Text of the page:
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Podcast: NP26 – Nuke the Moon

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NP26

Welcome to Nostalgia Pilots! This week, Hugh, Jason, and Jurd delve into Gundam Wing Episode 26: The Eternal Flame of the Shooting Star!

Click HERE to listen online!

In tonight’s episode: Everyboyd hates Tubarov, Heero is very focused on murder, and the Treize Faction may have gotten sweet new uniforms, but they’re just as bad at this as the rest of Oz! Plus, The Nostalgia Pilots fall down a shonen anime rabbit hole, and Jason reveals the secret to piloting a giant robot.

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Hugh Likes Anime: Castlevania S2

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The Skinny: This definitely feels like a game, I’m just not sure it’s “Castlevania.”

I will admit that season two of Castlevania wasn’t boring. Although it was littered with references, the show took a very different turn from the short season one, and felt even more disconnected from its source material. But it is still an enjoyable, if gory, animated vampire-hunting romp.
After the short first season, itinerant vampire hunter Trevor Belmont, sassy wizard Sypha Belnades, and angsty but beautiful son of Dracula Alucard were all set to take down the King of the Vampires after saving a town from invasion. But first they have to go back to the ruins of the Belmont estate and figure out how to find the castle.
While they are off studying, the series introduces some new bad guys to play for time. Most of the season is taken up by the machinations of Dracula’s War Counsel, a collection of vampires from around the world that have gathered at the castle. The only two who are important to get speaking lines are Godbrand, a reckless viking vampire, and Carmilla, a lady vampire with war plans of her own. Also introduced are Isaac and Hector, a pair of humans who do the actual work of making monsters as Dracula’s Devil Forgemasters.
While this season wasn’t too long at just eight episodes, it feels like only the last two were very important to the story. Carmilla’s plotting, which feels straight out of a 90’s World of Darkness Vampire game, is fun, but ultimately kind of pointless, as she never even meets up with our heroes. The two plots feel like they are happening in two separate rooms, with a few monsters shuffling back and forth between them.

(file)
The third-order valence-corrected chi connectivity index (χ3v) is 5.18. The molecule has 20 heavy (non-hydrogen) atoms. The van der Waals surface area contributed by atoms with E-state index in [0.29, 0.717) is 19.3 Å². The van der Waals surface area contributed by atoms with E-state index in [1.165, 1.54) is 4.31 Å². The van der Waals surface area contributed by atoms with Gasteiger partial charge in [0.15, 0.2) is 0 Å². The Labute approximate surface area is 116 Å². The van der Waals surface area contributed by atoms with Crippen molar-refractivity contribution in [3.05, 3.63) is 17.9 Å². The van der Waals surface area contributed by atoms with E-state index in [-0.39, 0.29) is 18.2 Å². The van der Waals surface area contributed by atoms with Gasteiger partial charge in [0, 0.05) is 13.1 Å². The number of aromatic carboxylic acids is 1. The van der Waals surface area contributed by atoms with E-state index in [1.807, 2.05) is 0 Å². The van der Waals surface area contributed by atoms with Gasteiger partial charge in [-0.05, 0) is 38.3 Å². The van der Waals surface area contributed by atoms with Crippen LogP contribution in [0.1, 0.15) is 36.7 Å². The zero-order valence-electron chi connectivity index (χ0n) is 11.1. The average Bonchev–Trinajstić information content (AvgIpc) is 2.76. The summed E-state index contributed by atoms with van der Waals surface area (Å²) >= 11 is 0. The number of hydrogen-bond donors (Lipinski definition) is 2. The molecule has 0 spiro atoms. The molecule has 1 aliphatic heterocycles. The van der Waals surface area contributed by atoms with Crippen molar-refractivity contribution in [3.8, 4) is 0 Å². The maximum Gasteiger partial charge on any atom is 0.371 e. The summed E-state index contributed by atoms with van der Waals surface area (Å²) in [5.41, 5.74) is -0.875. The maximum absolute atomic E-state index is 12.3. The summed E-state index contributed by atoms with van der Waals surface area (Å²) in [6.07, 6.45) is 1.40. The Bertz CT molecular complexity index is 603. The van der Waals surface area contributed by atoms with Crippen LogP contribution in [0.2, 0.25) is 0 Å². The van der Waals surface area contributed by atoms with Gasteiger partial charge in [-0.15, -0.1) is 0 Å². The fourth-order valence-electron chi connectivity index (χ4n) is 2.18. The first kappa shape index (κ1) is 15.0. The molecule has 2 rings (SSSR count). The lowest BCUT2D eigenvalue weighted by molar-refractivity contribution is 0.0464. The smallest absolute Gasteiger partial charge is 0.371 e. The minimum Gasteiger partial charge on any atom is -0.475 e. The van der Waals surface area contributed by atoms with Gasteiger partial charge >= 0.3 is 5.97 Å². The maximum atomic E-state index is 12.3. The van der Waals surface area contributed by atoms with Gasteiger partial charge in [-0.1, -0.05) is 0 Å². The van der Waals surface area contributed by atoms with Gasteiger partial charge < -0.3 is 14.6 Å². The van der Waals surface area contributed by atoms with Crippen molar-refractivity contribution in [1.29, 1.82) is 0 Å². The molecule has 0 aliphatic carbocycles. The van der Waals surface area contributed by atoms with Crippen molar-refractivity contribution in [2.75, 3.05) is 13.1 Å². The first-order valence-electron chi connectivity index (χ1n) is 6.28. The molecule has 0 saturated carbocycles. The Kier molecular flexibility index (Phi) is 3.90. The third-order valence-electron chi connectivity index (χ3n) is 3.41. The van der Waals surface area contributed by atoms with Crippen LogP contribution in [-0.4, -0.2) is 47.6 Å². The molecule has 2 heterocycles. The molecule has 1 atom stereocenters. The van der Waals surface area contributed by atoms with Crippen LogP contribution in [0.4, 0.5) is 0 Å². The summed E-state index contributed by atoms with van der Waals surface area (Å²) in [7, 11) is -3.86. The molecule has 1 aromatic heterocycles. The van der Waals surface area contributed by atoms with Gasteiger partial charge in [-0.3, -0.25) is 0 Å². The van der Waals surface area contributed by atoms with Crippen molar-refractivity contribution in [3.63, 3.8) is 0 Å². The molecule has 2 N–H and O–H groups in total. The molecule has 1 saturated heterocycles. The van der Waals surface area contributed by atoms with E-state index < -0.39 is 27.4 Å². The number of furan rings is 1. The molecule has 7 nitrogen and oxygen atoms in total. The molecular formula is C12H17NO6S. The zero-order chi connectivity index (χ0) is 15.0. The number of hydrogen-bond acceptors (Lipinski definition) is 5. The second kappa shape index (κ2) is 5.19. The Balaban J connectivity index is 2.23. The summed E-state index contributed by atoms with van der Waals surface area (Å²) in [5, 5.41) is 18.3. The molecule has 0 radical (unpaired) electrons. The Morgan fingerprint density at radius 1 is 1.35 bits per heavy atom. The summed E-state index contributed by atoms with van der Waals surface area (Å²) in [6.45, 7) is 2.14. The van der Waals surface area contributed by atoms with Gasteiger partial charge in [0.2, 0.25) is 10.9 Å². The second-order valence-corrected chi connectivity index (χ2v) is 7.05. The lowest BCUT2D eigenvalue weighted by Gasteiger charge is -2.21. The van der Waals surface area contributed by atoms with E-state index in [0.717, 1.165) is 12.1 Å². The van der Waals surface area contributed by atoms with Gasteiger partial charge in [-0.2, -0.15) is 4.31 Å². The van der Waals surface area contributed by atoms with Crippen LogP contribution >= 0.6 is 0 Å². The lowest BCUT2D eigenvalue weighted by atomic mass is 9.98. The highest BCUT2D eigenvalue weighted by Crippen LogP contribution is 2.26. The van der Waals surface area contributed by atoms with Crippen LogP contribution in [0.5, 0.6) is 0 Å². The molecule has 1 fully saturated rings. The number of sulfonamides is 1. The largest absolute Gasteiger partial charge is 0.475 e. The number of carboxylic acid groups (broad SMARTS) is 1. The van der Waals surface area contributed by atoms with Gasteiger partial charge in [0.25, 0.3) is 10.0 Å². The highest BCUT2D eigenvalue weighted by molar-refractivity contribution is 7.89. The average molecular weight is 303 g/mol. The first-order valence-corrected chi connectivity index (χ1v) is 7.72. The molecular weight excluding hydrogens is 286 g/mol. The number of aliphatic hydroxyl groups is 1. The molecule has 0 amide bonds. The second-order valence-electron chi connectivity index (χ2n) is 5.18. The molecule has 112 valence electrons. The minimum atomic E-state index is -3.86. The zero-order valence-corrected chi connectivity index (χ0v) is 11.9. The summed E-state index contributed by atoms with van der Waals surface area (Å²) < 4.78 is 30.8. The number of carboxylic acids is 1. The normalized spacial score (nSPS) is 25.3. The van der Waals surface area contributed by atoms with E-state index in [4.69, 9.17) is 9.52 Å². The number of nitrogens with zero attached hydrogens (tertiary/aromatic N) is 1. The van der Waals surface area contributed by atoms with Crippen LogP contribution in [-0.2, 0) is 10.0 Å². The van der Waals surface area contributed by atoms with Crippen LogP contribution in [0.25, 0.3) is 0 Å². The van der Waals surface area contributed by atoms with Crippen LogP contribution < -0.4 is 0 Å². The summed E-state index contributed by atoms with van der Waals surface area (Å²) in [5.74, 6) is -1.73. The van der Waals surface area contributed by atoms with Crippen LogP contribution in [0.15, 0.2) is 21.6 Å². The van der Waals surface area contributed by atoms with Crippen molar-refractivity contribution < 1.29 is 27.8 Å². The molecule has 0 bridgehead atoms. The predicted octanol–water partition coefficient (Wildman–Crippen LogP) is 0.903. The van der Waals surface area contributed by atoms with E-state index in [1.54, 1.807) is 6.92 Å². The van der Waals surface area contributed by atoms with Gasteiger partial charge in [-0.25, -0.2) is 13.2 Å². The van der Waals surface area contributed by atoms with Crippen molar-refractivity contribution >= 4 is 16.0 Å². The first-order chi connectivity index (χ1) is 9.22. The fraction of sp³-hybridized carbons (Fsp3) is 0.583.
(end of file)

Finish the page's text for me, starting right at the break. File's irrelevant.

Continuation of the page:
While it is a bit disjointed, Season 2 of Castlevania was still a heck of a lot of geeky, gory fun, with plenty of Easter eggs for fans of the games. These range from hordes of recognizable monsters, to an extremely Rococo portrait of “Lament of Innocence” protagonist Leon Belmont, to a few gorgeously arranged selections from the games’s soundtrack.
If you enjoyed S2 of Castlevania, this continues the story with some nice twists, and if you’ve been looking for some fun scheming and evil to tide you over until Game of Thrones returns, this has you covered as well. You can stream Castlevania on Netflix.

Hugh Likes Comics: Sparrowhawk

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Sparrowhawk #1and 2
Written by Delilah S. Dawson
Illustrated by Matias Basla
Colored by Rebecca Nalty
Lettered by Jim Campbell
Published by Boom! Studios

Sparrowhawk

The Skinny: Illegitimate daughter Artemisia must fight for a world that has always rejected her when she accidentally trades places with the Faerie Queen.

Artemisia Grey has had a difficult life. Born to a roustabout English nobleman and a slave, she was treated as no more than a servant to the rest of her family, serving as her older sister’s maid, until they needed a marriageable daughter to marry off, of course. Artemisia wishes for nothing more than the freedom to do as she wishes and for someone to love her as she is. The Faerie Queen uses her desires to trade places with her, trapping Artemisia in her realm and gaining a foothold in the human world. It is up to her family and her world, but when the time comes, will she even want to?
Dawson’s dark faerie tale is smart and well paced. Art’s trip through the looking glass from horrible situation to worse feels like an inverse of Alice’s story. Unseelie is a land here everything makes the most brutal kind of sense. Her guides through this world a Crispin, a monstrous little creature that is constantly urging her to acts of violence, and Warren, the only unloved son of the Unseelie Queen, and an avowed pacifist. Together they navigate a complex and mysterious fantasy world.